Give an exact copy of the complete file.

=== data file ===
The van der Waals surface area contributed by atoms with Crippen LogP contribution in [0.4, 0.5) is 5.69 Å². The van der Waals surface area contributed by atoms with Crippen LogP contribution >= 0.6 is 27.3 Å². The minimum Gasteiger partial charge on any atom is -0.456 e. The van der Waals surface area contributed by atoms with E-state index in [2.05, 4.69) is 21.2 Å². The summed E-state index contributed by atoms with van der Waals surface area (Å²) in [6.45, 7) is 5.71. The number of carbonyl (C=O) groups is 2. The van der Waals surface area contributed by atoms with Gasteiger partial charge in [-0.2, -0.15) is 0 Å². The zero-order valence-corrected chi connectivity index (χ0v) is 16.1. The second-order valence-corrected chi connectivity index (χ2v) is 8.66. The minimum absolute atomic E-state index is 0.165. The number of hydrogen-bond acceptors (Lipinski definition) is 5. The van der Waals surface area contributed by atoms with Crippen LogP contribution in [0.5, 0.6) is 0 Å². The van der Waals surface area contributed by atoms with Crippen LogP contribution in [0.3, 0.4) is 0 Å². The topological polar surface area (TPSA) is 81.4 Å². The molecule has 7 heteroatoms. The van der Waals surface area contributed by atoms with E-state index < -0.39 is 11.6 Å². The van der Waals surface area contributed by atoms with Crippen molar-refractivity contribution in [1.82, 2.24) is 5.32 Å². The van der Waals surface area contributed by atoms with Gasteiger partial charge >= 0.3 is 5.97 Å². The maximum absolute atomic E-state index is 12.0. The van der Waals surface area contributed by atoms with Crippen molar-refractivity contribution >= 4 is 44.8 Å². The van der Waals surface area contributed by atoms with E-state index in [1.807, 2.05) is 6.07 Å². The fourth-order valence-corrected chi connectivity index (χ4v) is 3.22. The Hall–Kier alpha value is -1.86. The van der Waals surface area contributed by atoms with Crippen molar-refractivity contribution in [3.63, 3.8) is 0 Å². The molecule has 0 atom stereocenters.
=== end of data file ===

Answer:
The van der Waals surface area contributed by atoms with Crippen LogP contribution in [0.4, 0.5) is 5.69 Å². The van der Waals surface area contributed by atoms with Crippen LogP contribution >= 0.6 is 27.3 Å². The minimum Gasteiger partial charge on any atom is -0.456 e. The van der Waals surface area contributed by atoms with E-state index in [2.05, 4.69) is 21.2 Å². The summed E-state index contributed by atoms with van der Waals surface area (Å²) in [6.45, 7) is 5.71. The number of carbonyl (C=O) groups is 2. The van der Waals surface area contributed by atoms with Gasteiger partial charge in [-0.2, -0.15) is 0 Å². The zero-order valence-corrected chi connectivity index (χ0v) is 16.1. The second-order valence-corrected chi connectivity index (χ2v) is 8.66. The minimum absolute atomic E-state index is 0.165. The number of hydrogen-bond acceptors (Lipinski definition) is 5. The van der Waals surface area contributed by atoms with Crippen LogP contribution in [0.5, 0.6) is 0 Å². The van der Waals surface area contributed by atoms with Crippen LogP contribution in [0.3, 0.4) is 0 Å². The topological polar surface area (TPSA) is 81.4 Å². The molecule has 7 heteroatoms. The van der Waals surface area contributed by atoms with E-state index < -0.39 is 11.6 Å². The van der Waals surface area contributed by atoms with Crippen molar-refractivity contribution in [1.82, 2.24) is 5.32 Å². The van der Waals surface area contributed by atoms with Gasteiger partial charge >= 0.3 is 5.97 Å². The maximum absolute atomic E-state index is 12.0. The van der Waals surface area contributed by atoms with Crippen molar-refractivity contribution >= 4 is 44.8 Å². The van der Waals surface area contributed by atoms with E-state index in [1.807, 2.05) is 6.07 Å². The fourth-order valence-corrected chi connectivity index (χ4v) is 3.22. The Hall–Kier alpha value is -1.86. The van der Waals surface area contributed by atoms with Crippen molar-refractivity contribution in [3.63, 3.8) is 0 Å². The molecule has 0 atom stereocenters.